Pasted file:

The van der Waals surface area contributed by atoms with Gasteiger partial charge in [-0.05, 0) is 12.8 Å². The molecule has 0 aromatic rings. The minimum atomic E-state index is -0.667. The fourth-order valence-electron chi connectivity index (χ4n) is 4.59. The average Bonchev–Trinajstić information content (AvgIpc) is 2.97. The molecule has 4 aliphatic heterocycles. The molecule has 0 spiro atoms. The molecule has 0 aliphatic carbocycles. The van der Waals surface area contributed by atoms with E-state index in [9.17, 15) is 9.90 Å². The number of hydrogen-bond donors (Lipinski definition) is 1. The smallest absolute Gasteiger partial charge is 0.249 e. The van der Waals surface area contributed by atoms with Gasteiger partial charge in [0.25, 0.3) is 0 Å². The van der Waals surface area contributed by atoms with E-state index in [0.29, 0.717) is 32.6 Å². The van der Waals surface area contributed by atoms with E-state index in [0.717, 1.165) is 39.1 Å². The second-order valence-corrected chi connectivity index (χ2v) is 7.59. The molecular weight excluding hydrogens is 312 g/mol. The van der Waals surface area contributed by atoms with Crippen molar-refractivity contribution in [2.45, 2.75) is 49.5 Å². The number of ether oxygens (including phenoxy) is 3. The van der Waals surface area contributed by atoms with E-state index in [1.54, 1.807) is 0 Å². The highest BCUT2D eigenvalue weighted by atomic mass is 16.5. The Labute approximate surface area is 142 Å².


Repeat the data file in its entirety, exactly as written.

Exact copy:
The van der Waals surface area contributed by atoms with Gasteiger partial charge in [-0.05, 0) is 12.8 Å². The molecule has 0 aromatic rings. The minimum atomic E-state index is -0.667. The fourth-order valence-electron chi connectivity index (χ4n) is 4.59. The average Bonchev–Trinajstić information content (AvgIpc) is 2.97. The molecule has 4 aliphatic heterocycles. The molecule has 0 spiro atoms. The molecule has 0 aliphatic carbocycles. The van der Waals surface area contributed by atoms with E-state index in [9.17, 15) is 9.90 Å². The number of hydrogen-bond donors (Lipinski definition) is 1. The smallest absolute Gasteiger partial charge is 0.249 e. The van der Waals surface area contributed by atoms with Gasteiger partial charge in [0.25, 0.3) is 0 Å². The van der Waals surface area contributed by atoms with E-state index in [0.29, 0.717) is 32.6 Å². The van der Waals surface area contributed by atoms with E-state index in [0.717, 1.165) is 39.1 Å². The second-order valence-corrected chi connectivity index (χ2v) is 7.59. The molecular weight excluding hydrogens is 312 g/mol. The van der Waals surface area contributed by atoms with Crippen molar-refractivity contribution in [2.45, 2.75) is 49.5 Å². The number of ether oxygens (including phenoxy) is 3. The van der Waals surface area contributed by atoms with E-state index in [1.54, 1.807) is 0 Å². The highest BCUT2D eigenvalue weighted by atomic mass is 16.5. The Labute approximate surface area is 142 Å².